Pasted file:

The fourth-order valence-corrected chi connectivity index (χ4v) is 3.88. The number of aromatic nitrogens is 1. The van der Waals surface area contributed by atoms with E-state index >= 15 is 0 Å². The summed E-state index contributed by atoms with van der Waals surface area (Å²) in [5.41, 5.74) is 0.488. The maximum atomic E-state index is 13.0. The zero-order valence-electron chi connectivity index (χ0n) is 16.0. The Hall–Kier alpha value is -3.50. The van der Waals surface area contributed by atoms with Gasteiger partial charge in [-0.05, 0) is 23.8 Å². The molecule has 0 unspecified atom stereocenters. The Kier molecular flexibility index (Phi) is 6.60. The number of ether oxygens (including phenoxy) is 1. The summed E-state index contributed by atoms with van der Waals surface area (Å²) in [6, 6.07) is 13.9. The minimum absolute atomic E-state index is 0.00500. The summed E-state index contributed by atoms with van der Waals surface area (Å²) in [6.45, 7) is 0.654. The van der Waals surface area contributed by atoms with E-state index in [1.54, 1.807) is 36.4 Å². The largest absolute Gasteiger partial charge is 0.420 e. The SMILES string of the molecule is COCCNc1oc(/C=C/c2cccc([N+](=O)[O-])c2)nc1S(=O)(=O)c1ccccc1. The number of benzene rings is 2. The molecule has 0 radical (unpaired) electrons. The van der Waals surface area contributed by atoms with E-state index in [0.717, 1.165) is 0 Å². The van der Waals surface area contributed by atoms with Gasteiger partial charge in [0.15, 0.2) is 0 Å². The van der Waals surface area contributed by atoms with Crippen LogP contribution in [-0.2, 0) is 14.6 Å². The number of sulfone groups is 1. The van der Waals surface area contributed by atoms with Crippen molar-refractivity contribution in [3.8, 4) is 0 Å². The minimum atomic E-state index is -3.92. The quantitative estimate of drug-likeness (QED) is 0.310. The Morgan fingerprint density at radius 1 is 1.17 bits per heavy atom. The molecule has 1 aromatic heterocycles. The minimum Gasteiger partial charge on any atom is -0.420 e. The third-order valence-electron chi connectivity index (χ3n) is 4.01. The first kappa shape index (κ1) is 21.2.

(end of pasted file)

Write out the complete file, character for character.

The fourth-order valence-corrected chi connectivity index (χ4v) is 3.88. The number of aromatic nitrogens is 1. The van der Waals surface area contributed by atoms with E-state index >= 15 is 0 Å². The summed E-state index contributed by atoms with van der Waals surface area (Å²) in [5.41, 5.74) is 0.488. The maximum atomic E-state index is 13.0. The zero-order valence-electron chi connectivity index (χ0n) is 16.0. The Hall–Kier alpha value is -3.50. The van der Waals surface area contributed by atoms with Gasteiger partial charge in [-0.05, 0) is 23.8 Å². The molecule has 0 unspecified atom stereocenters. The Kier molecular flexibility index (Phi) is 6.60. The number of ether oxygens (including phenoxy) is 1. The summed E-state index contributed by atoms with van der Waals surface area (Å²) in [6, 6.07) is 13.9. The minimum absolute atomic E-state index is 0.00500. The summed E-state index contributed by atoms with van der Waals surface area (Å²) in [6.45, 7) is 0.654. The van der Waals surface area contributed by atoms with E-state index in [1.54, 1.807) is 36.4 Å². The largest absolute Gasteiger partial charge is 0.420 e. The SMILES string of the molecule is COCCNc1oc(/C=C/c2cccc([N+](=O)[O-])c2)nc1S(=O)(=O)c1ccccc1. The number of benzene rings is 2. The molecule has 0 radical (unpaired) electrons. The van der Waals surface area contributed by atoms with E-state index in [0.717, 1.165) is 0 Å². The van der Waals surface area contributed by atoms with Gasteiger partial charge in [0.15, 0.2) is 0 Å². The van der Waals surface area contributed by atoms with Crippen LogP contribution in [-0.2, 0) is 14.6 Å². The number of sulfone groups is 1. The van der Waals surface area contributed by atoms with Crippen molar-refractivity contribution in [3.8, 4) is 0 Å². The minimum atomic E-state index is -3.92. The quantitative estimate of drug-likeness (QED) is 0.310. The Morgan fingerprint density at radius 1 is 1.17 bits per heavy atom. The molecule has 1 aromatic heterocycles. The minimum Gasteiger partial charge on any atom is -0.420 e. The third-order valence-electron chi connectivity index (χ3n) is 4.01. The first kappa shape index (κ1) is 21.2.